The first thing my son asked me and Richard upon our return from Africa was, “What did you eat?”
Not, “Did you see all of ‘The Big Five’ animals?“, or “Could you sleep knowing that lions were outside your tent?” No, nothing so pedestrian.
He was curious about our culinary options while we were on safari in Kenya and Tanzania. The apple doesn’t fall far from the tree.
Let me set the record straight. We didn’t go there for the food. A top of the bucket-list trip, we went there to witness self-contained ecosystems where elephants, giraffes, monkeys, rhinos, zebras, hippos–just to get started–roam free.
On numerous photo-game drives, our savvy guide navigated us through the great parks in the Subsaharan, enabling us to glimpse how life may have looked before us humans arrived on the scene.
Another (more humbling) reason for this trip was to view Amara Foundation in action. The woman who spearheaded the foundation, Lori Bergman, is a good friend I met many years ago in Ann Arbor.
About eighteen years ago, she went on safari with her sister to Kenya. She returned to town, quit her job and told us her plans were to engage with Kenyans to be of assistance in preserving their amazing environment; to help eradicate, for instance, bush-meat and ivory poaching.
She moved to Kenya and founded Amara Conservation. The results of her efforts have been awe-inspiring. My Ann Arbor pals and I are so proud to be her friend. I could go on and on about her fascinating work, esp. in vulnerable Tsavo, but it’s all on her site.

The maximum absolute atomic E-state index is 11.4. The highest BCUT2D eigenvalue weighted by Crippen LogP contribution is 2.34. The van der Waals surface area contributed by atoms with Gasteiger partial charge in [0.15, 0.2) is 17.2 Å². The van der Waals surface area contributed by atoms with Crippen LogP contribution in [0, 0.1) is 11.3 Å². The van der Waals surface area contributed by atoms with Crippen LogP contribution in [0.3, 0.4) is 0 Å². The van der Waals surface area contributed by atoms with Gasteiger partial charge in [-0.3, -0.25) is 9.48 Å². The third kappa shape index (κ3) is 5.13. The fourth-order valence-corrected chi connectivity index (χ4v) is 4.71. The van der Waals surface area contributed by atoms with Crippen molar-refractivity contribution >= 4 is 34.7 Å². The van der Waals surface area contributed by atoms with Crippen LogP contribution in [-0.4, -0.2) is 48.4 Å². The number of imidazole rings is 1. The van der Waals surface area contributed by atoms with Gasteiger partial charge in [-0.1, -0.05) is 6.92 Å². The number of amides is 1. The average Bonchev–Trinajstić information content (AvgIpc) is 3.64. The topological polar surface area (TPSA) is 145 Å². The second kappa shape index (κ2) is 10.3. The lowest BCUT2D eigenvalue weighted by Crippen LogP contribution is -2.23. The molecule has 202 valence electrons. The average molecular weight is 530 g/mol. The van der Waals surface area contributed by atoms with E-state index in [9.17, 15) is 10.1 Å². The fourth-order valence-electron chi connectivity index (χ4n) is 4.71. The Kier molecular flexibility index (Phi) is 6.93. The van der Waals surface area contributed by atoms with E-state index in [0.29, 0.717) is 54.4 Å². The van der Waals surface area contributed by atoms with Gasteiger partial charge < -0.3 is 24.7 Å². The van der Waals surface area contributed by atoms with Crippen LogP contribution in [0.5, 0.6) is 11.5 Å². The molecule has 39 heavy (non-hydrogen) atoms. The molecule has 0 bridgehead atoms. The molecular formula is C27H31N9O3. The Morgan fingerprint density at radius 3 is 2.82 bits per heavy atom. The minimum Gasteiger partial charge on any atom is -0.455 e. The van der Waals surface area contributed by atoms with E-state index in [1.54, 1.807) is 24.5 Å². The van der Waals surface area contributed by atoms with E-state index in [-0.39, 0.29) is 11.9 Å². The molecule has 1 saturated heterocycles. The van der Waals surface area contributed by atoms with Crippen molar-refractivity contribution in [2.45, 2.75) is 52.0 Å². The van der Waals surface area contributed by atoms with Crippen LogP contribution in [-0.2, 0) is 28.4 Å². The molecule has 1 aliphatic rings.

But back to my son’s original question. What did we eat?
Aside from the heavy Indian influence of options (think dals, chapati, biryani) in Kenya, the typical offerings we enjoyed in Kenya and Tanzania transported me back to my childhood.
Having grown up in Alabama, what us Southerners consider our heritage dishes were actually brought over via the Atlantic Slave Trade. For during the 16th through 19th centuries, with the slaves came their agricultural practices and recipes.
Yep. That lip-smacking Meat & Three found at every Southern diner worth its salt has it’s genesis with the roasted meats (Nyama Choma), sautéed collards (Sukuma Wiki), and an assortment of legume concoctions such as Beans and Corn (Githeri) served in Africa. Let’s not forget the okra, black-eyed peas (I’m looking at you Hop ‘n John), peanuts and and a cornmeal staple (oh well, grits) on today’s typical African plate.
Uncomfortable to be sure that an enslaved people brought me my beloved soul-foods, at the very least I give credit where credit’s due. And the feasting continued upon our return to Ann Arbor.
Good friends, Terri and Frederic, hosted a dinner party upon our return featuring African fare (see lead picture). Terri made a delicious Swahili Seafood Stew.
She found the recipe online and for good reason the dish tasted so familiar; the recipe was crafted by a Kenyan chef. It was superb (she used tilapia, a sub-Saharan staple), and I look forward to making it again before hot soup season disappears.
Other recipes we enjoyed–a colorful couscous salad and Apricot Chicken Stew— took their influence from Morocco. A cuisine unto its own, it does, at least, share the same continent (-: I took further license making a classic Indian Dal, which as I mentioned, was served throughout Kenya. Terri’s table was truly a melting pot of colorful and exotic flavors, like the great continent itself.
Happy, as always, to supply travel or culinary details, if you desire! Happy Trails!